How to format your references using the Human Brain Mapping citation style

This is a short guide how to format citations and the bibliography in a manuscript for Human Brain Mapping. For a complete guide how to prepare your manuscript refer to the journal's instructions to authors.

Using reference management software

Typically you don't format your citations and bibliography by hand. The easiest way is to use a reference manager:

PaperpileThe citation style is built in and you can choose it in Settings > Citation Style or Paperpile > Citation Style in Google Docs.
EndNoteDownload the output style file
Mendeley, Zotero, Papers, and othersThe style is either built in or you can download a CSL file that is supported by most references management programs.
BibTeXBibTeX syles are usually part of a LaTeX template. Check the instructions to authors if the publisher offers a LaTeX template for this journal.

Journal articles

Those examples are references to articles in scholarly journals and how they are supposed to appear in your bibliography.

Not all journals organize their published articles in volumes and issues, so these fields are optional. Some electronic journals do not provide a page range, but instead list an article identifier. In a case like this it's safe to use the article identifier instead of the page range.

A journal article with 1 author
Katsnelson A (2014): Drug development: The modelling challenge. Nature 508:S8-9.
A journal article with 2 authors
O’Neill JS, Reddy AB (2011): Circadian clocks in human red blood cells. Nature 469:498–503.
A journal article with 3 authors
Maruyama M, Lam KP, Rajewsky K (2000): Memory B-cell persistence is independent of persisting immunizing antigen. Nature 407:636–642.
A journal article with 4 or more authors
Moisan N, Malinowski G, Mauchain J, Hehn M, Vodungbo B, Lüning J, Mangin S, Fullerton EE, Thiaville A (2014): Investigating the role of superdiffusive currents in laser induced demagnetization of ferromagnets with nanoscale magnetic domains. Sci Rep 4:4658.

Books and book chapters

Here are examples of references for authored and edited books as well as book chapters.

An authored book
Kudnig ST, Séguin B (2012): Veterinary Surgical Oncology. West Sussex, UK: John Wiley & Sons, Ltd,.
An edited book
van Eemeren FH (2014): Handbook of Argumentation Theory. Ed. Bart Garssen, Erik C. W. Krabbe, A. Francisca Snoeck Henkemans, Bart Verheij, Jean H. M. Wagemans. Dordrecht: Springer Netherlands.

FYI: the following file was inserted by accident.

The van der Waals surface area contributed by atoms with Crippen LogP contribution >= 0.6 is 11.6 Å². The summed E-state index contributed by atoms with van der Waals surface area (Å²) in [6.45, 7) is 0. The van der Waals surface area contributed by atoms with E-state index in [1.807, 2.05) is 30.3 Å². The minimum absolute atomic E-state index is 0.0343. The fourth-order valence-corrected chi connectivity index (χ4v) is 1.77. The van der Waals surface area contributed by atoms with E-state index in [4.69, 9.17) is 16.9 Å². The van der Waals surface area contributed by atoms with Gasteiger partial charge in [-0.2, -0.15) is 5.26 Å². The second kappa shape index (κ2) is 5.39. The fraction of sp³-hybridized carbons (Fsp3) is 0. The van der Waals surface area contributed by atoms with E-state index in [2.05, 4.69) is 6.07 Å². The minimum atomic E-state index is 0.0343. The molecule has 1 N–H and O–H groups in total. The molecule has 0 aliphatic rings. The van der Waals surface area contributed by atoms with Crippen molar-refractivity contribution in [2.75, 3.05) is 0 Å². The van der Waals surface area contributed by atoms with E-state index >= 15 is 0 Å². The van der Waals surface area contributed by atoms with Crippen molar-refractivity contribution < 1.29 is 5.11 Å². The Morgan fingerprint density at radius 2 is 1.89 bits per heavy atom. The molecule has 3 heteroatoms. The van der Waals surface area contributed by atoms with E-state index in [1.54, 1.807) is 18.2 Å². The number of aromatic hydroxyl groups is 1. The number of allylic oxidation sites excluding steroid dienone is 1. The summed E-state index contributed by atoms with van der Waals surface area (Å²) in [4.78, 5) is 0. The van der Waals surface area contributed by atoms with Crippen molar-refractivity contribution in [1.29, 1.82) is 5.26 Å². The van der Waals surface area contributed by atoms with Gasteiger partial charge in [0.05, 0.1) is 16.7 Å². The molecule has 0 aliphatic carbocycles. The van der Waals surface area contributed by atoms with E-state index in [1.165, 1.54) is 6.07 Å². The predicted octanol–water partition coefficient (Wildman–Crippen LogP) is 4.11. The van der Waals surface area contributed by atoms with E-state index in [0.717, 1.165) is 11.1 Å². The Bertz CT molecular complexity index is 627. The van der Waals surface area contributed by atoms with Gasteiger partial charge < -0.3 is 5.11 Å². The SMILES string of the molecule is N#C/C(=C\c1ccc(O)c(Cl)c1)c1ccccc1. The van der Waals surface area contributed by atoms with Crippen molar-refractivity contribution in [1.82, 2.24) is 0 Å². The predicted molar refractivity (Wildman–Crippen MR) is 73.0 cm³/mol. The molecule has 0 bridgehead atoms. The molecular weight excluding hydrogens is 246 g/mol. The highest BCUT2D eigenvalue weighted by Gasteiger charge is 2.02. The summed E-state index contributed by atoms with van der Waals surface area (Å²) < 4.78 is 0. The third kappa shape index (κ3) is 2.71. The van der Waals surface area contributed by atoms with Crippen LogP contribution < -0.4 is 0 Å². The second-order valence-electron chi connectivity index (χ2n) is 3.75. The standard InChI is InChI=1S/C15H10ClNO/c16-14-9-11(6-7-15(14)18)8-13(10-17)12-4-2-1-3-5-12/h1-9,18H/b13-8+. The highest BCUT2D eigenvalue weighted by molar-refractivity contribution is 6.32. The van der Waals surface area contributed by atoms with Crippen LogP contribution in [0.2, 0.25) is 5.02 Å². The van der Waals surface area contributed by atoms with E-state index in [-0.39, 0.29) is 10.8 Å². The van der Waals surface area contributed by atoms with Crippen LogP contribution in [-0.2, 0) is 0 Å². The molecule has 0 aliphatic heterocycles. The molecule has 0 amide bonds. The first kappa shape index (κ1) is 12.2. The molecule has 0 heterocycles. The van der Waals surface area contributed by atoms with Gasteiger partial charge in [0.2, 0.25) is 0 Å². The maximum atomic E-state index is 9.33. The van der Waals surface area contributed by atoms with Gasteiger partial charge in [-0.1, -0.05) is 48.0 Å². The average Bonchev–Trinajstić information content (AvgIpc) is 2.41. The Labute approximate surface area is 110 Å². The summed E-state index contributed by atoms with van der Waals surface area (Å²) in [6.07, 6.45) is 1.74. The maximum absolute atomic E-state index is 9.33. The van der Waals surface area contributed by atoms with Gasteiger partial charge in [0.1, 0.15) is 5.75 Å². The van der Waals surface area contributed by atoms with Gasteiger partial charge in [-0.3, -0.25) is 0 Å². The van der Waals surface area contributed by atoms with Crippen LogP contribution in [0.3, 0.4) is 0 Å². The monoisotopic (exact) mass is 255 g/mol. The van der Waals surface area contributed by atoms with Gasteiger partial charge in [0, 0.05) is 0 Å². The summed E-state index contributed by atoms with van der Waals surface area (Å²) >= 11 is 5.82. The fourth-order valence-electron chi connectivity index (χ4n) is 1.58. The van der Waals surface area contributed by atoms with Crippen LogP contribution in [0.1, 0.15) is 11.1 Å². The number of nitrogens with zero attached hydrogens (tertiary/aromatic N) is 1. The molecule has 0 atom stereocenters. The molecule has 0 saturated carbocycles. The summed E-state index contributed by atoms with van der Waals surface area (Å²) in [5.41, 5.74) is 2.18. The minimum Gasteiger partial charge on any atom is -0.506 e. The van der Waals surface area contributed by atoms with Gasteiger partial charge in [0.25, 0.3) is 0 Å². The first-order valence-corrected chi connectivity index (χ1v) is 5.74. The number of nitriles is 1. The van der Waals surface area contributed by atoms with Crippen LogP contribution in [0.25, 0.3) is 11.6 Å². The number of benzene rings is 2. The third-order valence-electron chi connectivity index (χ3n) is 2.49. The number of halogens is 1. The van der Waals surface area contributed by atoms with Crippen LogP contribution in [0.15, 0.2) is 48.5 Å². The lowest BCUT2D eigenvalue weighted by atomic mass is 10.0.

A chapter in an edited book
Stipp H (2010): The Evolution of Cross-Platform Media Use in the United States: Insights from Consumer Research and NBC Universal’s “Olympic Research Lab.” In: Einav, G, editor. Transitioned Media: A Turning Point into the Digital Realm. New York, NY: Springer. The Economics of Information, Communication and Entertainment pp 53–64.

Web sites

Sometimes references to web sites should appear directly in the text rather than in the bibliography. Refer to the Instructions to authors for Human Brain Mapping.

Blog post
Andrew E (2015): Depression Doesn’t Spread Like A Disease, But Good Moods Do. IFLScience. IFLScience.


This example shows the general structure used for government reports, technical reports, and scientific reports. If you can't locate the report number then it might be better to cite the report as a book. For reports it is usually not individual people that are credited as authors, but a governmental department or agency like "U. S. Food and Drug Administration" or "National Cancer Institute".

Government report
Government Accountability Office (1979): Current National Issues Involving Science and Technology. Washington, DC: U.S. Government Printing Office.

Theses and dissertations

Theses including Ph.D. dissertations, Master's theses or Bachelor theses follow the basic format outlined below.

Doctoral dissertation
Vande Voort PS (2013): A phenomenological exploration of faculty experiences using lecture capture systems. Doctoral dissertation; Phoenix, AZ: University of Phoenix.

News paper articles

Unlike scholarly journals, news papers do not usually have a volume and issue number. Instead, the full date and page number is required for a correct reference.

New York Times article
Kelly SR (2014): How the Carolinas Fixed Their Blurred Lines. New York Times, August 24.

In-text citations

References should be cited in the text

About the journal

Full journal titleHuman Brain Mapping
AbbreviationHum. Brain Mapp.
ISSN (print)1065-9471
ISSN (online)1097-0193
Clinical Neurology
Radiology Nuclear Medicine and imaging
Radiological and Ultrasound Technology

Other styles